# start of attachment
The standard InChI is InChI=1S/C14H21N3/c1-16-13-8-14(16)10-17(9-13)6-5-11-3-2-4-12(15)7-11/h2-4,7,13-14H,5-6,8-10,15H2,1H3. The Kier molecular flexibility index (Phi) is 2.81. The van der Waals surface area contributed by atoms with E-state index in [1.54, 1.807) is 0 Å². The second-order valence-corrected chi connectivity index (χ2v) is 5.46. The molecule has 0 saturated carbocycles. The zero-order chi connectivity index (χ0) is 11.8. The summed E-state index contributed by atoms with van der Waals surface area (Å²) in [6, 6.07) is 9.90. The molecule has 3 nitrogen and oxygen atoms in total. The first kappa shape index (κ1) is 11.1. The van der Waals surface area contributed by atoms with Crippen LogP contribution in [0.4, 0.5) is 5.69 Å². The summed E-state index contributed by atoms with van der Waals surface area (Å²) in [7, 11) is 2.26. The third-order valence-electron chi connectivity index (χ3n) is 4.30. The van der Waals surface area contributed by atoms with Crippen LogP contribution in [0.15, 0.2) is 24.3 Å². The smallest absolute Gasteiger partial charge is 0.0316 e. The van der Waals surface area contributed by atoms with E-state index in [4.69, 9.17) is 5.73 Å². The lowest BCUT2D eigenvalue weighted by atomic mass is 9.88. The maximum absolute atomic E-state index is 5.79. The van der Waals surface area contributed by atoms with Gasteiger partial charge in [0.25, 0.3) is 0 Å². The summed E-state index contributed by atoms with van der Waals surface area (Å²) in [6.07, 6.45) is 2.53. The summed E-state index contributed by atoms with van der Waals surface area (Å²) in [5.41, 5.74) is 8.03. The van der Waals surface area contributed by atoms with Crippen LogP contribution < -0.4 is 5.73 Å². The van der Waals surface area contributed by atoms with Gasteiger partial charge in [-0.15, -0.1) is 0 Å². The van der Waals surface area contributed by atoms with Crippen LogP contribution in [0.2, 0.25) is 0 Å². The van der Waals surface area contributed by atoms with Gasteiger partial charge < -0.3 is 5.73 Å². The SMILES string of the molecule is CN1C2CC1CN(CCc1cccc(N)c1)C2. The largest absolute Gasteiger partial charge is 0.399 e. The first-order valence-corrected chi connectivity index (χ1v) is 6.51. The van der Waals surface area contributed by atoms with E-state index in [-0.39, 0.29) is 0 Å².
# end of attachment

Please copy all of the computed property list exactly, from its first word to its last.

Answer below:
The standard InChI is InChI=1S/C14H21N3/c1-16-13-8-14(16)10-17(9-13)6-5-11-3-2-4-12(15)7-11/h2-4,7,13-14H,5-6,8-10,15H2,1H3. The Kier molecular flexibility index (Phi) is 2.81. The van der Waals surface area contributed by atoms with E-state index in [1.54, 1.807) is 0 Å². The second-order valence-corrected chi connectivity index (χ2v) is 5.46. The molecule has 0 saturated carbocycles. The zero-order chi connectivity index (χ0) is 11.8. The summed E-state index contributed by atoms with van der Waals surface area (Å²) in [6, 6.07) is 9.90. The molecule has 3 nitrogen and oxygen atoms in total. The first kappa shape index (κ1) is 11.1. The van der Waals surface area contributed by atoms with Crippen LogP contribution in [0.4, 0.5) is 5.69 Å². The summed E-state index contributed by atoms with van der Waals surface area (Å²) in [7, 11) is 2.26. The third-order valence-electron chi connectivity index (χ3n) is 4.30. The van der Waals surface area contributed by atoms with Crippen LogP contribution in [0.15, 0.2) is 24.3 Å². The smallest absolute Gasteiger partial charge is 0.0316 e. The van der Waals surface area contributed by atoms with E-state index in [4.69, 9.17) is 5.73 Å². The lowest BCUT2D eigenvalue weighted by atomic mass is 9.88. The maximum absolute atomic E-state index is 5.79. The van der Waals surface area contributed by atoms with Gasteiger partial charge in [0.25, 0.3) is 0 Å². The summed E-state index contributed by atoms with van der Waals surface area (Å²) in [6.07, 6.45) is 2.53. The summed E-state index contributed by atoms with van der Waals surface area (Å²) in [5.41, 5.74) is 8.03. The van der Waals surface area contributed by atoms with Crippen LogP contribution < -0.4 is 5.73 Å². The van der Waals surface area contributed by atoms with Gasteiger partial charge in [-0.15, -0.1) is 0 Å². The van der Waals surface area contributed by atoms with Crippen LogP contribution in [0.2, 0.25) is 0 Å². The van der Waals surface area contributed by atoms with Gasteiger partial charge < -0.3 is 5.73 Å². The SMILES string of the molecule is CN1C2CC1CN(CCc1cccc(N)c1)C2. The largest absolute Gasteiger partial charge is 0.399 e. The first-order valence-corrected chi connectivity index (χ1v) is 6.51. The van der Waals surface area contributed by atoms with E-state index in [-0.39, 0.29) is 0 Å².